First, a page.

10 big Phillies questions and answers ahead of opening day

10 big Phillies questions and answers ahead of opening day

Opening day is here, as are Jim Salisbury, Corey Seidman and Marshall Harris to answer 10 random but crucial questions about the 2017 Phillies.

Without further ado:

1. Who will be the first top prospect the Phillies call up?

Jim
Roman Quinn. If a starter breaks down in the outfield, he'll come -- and he might never leave. That's how electric he could be.

Corey
Jorge Alfaro. Catchers get banged up, catchers get hurt all the time. Alfaro is on the 40-man roster and the other catchers in the organization who aren't in the majors are not, so he's an easy, logical call-up if Cameron Rupp or Andrew Knapp require a trip to the DL.

Marshall
Jake Thompson. While I'm not wishing it to be a starting pitcher, stints on the 15-day DL happen that alter a team's rotation. Zach Eflin may not be ready by the time someone hits the disabled list.

2. What advice would you give one Phillies player?

Jim
Brock Stassi should reach out to Greg Gross, Del Unser and Lenny Harris and pick their brains about what it takes to be a successful pinch-hitter in NL -- prep, mindset. If he develops that skill to go with a good glove, he could stick around a while.

Corey
Maikel Franco should be in Howie Kendrick's ear, asking questions about his approach as well as those of his former teammates like Albert Pujols and Mike Trout. Franco could learn a lot from Kendrick, a guy who's racked up almost 1,500 hits by thinking up the middle.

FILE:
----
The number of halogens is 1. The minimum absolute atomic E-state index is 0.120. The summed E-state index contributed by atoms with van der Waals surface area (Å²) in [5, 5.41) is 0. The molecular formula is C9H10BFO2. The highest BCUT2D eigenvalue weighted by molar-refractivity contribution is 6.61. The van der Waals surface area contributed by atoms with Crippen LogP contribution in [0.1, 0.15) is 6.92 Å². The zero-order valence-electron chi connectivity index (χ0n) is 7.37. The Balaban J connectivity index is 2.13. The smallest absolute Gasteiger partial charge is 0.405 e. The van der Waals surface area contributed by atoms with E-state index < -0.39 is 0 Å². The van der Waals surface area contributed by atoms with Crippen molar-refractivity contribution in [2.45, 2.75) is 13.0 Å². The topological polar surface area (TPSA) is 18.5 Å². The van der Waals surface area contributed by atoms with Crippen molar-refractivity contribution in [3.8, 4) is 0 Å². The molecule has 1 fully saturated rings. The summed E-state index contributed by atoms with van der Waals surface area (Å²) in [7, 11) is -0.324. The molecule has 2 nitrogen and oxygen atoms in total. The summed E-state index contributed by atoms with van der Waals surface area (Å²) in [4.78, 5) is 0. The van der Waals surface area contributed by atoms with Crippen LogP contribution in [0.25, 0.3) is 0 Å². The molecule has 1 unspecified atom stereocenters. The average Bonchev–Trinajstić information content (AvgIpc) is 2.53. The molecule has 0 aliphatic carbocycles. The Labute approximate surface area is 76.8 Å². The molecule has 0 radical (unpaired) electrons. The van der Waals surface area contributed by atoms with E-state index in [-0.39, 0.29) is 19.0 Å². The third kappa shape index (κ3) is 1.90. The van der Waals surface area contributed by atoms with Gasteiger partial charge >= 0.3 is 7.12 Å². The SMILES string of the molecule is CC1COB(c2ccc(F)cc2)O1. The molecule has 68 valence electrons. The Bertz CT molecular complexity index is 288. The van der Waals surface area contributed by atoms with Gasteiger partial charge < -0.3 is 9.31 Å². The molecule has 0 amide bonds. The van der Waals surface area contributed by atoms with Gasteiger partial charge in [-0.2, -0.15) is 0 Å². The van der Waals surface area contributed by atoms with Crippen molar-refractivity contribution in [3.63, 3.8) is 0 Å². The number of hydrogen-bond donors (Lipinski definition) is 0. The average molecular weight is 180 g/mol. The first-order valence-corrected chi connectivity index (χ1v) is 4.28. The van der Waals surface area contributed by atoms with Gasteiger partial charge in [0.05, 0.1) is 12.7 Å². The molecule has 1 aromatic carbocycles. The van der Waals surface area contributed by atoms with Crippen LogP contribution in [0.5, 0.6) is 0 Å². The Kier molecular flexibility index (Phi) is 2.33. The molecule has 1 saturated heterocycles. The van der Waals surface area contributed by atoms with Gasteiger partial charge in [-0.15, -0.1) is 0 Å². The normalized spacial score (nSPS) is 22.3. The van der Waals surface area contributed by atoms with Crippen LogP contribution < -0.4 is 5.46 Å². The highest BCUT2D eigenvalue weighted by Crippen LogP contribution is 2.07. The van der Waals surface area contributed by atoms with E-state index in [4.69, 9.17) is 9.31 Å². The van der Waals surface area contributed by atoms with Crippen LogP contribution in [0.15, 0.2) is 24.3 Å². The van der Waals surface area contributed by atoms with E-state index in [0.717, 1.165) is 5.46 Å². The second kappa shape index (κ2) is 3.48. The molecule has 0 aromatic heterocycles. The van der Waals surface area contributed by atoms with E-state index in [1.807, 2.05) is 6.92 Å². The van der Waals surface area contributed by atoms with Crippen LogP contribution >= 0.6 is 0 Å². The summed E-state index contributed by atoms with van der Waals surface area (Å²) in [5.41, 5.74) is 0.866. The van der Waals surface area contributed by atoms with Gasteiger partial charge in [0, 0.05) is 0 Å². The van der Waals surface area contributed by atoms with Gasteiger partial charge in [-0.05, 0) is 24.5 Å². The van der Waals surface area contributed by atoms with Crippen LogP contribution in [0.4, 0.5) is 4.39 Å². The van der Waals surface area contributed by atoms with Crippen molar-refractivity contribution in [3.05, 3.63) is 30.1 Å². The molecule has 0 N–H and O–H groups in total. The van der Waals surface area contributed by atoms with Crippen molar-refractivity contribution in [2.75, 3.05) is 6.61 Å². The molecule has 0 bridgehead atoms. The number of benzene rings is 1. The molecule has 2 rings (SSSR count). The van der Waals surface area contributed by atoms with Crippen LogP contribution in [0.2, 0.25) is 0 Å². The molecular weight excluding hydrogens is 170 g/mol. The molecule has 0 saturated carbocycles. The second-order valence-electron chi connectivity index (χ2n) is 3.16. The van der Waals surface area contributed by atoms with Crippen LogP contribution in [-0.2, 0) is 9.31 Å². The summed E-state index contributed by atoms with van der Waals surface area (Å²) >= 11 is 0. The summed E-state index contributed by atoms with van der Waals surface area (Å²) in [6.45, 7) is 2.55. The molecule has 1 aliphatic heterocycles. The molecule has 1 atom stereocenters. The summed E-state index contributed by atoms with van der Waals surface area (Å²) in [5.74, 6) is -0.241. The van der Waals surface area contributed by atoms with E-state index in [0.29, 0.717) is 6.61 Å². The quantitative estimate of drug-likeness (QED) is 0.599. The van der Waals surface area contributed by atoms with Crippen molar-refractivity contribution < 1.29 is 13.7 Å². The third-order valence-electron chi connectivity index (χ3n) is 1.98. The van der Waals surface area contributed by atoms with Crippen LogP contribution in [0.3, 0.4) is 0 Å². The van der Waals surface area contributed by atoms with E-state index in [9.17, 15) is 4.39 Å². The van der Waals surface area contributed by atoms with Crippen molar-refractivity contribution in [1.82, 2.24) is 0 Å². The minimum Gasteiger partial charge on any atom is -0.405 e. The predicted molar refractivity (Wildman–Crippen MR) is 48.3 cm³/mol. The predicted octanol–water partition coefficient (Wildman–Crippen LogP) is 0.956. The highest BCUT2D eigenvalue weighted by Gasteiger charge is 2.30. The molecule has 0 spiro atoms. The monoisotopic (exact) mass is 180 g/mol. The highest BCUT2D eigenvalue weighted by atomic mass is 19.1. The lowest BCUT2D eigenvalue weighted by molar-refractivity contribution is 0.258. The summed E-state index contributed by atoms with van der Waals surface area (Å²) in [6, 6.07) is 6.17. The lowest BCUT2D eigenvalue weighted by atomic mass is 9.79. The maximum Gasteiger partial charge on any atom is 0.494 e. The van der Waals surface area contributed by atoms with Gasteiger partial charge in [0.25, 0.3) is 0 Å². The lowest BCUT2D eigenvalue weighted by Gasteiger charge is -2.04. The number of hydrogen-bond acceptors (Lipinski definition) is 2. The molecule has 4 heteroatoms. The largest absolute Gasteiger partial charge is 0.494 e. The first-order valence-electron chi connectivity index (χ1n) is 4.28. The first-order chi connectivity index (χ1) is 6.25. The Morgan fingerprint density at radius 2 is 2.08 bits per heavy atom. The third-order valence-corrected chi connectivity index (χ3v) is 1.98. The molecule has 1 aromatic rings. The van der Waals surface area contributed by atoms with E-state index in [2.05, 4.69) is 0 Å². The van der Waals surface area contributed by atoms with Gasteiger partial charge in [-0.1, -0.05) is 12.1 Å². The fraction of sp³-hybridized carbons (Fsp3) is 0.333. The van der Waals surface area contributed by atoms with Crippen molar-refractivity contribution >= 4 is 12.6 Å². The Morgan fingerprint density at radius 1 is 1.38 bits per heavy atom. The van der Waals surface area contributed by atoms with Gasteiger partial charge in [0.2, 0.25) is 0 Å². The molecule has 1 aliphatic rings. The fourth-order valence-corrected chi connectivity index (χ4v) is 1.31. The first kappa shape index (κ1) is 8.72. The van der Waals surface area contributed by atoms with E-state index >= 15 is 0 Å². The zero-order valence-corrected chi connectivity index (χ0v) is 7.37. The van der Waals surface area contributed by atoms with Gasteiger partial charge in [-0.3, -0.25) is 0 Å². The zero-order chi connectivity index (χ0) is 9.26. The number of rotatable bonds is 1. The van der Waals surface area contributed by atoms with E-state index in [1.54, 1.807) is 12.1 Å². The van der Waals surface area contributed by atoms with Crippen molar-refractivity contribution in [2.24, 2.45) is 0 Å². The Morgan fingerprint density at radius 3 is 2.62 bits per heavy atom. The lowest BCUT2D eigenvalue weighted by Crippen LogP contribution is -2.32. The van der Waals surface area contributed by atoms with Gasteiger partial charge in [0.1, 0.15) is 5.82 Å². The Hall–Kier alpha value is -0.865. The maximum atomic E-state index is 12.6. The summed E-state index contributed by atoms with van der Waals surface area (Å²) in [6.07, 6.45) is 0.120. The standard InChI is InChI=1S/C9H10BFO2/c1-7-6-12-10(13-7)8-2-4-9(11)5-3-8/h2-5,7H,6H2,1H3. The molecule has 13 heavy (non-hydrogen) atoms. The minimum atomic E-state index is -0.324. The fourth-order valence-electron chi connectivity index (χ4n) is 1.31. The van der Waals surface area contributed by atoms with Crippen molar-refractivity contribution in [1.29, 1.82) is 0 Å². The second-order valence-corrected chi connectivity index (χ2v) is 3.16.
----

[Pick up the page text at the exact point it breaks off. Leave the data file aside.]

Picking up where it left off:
Marshall
Cesar Hernandez needs to carry the confidence of his spring training into the regular season, specifically the baserunning. He was 6 for 6 in stolen bases during spring training. If he's figured out how to weaponize his speed, look out.

3. Who will be the first Phillie traded?

Jim
Jeremy Hellickson doesn't fit long term into the rebuild and the Phils have starting pitching depth. The Phils need him to pitch well, but will probably still have to eat some of $17 million.

Corey
Michael Saunders. The Phillies have Aaron Altherr with Nick Williams and Roman Quinn not far behind. Saunders has a contract will look quite team-friendly if he hits in the first half the way he did last season. He's due $8 million in 2017 and has a $10.5 million club option for 2018, so a team could get 1 1/2 seasons of him or just a half-season. If he has 16 homers at the All-Star break, someone will come calling.

Marshall
Howie Kendrick is as good a candidate as anyone. The Phillies have other guys fighting for run on the major-league team. Don't be surprised if he's moved to make room for more Aaron Altherr at-bats or a Roman Quinn or Nick Williams promotion.

4. Who will be the next Phillie to sign an extension?

Jim
Does Manny Machado count? If not, I like Eick.

Corey